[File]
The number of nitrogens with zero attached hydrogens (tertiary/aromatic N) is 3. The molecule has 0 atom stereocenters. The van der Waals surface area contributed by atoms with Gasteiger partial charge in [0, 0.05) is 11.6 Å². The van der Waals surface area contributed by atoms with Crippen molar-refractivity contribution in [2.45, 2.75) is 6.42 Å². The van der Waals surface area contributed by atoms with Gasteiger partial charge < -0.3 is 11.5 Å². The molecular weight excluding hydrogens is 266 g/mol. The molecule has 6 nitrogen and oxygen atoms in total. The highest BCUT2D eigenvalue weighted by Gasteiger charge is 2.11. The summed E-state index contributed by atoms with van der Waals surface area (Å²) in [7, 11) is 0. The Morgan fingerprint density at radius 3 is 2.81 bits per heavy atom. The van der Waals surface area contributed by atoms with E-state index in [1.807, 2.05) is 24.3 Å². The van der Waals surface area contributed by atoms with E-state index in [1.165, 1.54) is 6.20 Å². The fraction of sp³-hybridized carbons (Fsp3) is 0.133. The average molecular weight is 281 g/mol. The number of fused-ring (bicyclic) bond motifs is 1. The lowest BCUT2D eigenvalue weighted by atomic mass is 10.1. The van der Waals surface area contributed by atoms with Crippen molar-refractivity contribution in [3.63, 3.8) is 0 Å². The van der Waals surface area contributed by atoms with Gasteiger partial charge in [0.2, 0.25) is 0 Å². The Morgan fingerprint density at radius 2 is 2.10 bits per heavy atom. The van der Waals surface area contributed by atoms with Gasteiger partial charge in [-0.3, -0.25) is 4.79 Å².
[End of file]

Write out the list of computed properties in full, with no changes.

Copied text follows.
The number of nitrogens with zero attached hydrogens (tertiary/aromatic N) is 3. The molecule has 0 atom stereocenters. The van der Waals surface area contributed by atoms with Gasteiger partial charge in [0, 0.05) is 11.6 Å². The van der Waals surface area contributed by atoms with Crippen molar-refractivity contribution in [2.45, 2.75) is 6.42 Å². The van der Waals surface area contributed by atoms with Gasteiger partial charge < -0.3 is 11.5 Å². The molecular weight excluding hydrogens is 266 g/mol. The molecule has 6 nitrogen and oxygen atoms in total. The highest BCUT2D eigenvalue weighted by Gasteiger charge is 2.11. The summed E-state index contributed by atoms with van der Waals surface area (Å²) in [7, 11) is 0. The Morgan fingerprint density at radius 3 is 2.81 bits per heavy atom. The van der Waals surface area contributed by atoms with E-state index in [1.807, 2.05) is 24.3 Å². The van der Waals surface area contributed by atoms with E-state index in [1.165, 1.54) is 6.20 Å². The fraction of sp³-hybridized carbons (Fsp3) is 0.133. The average molecular weight is 281 g/mol. The number of fused-ring (bicyclic) bond motifs is 1. The lowest BCUT2D eigenvalue weighted by atomic mass is 10.1. The van der Waals surface area contributed by atoms with Crippen molar-refractivity contribution in [3.63, 3.8) is 0 Å². The van der Waals surface area contributed by atoms with Gasteiger partial charge in [0.2, 0.25) is 0 Å². The Morgan fingerprint density at radius 2 is 2.10 bits per heavy atom. The van der Waals surface area contributed by atoms with Gasteiger partial charge in [-0.3, -0.25) is 4.79 Å².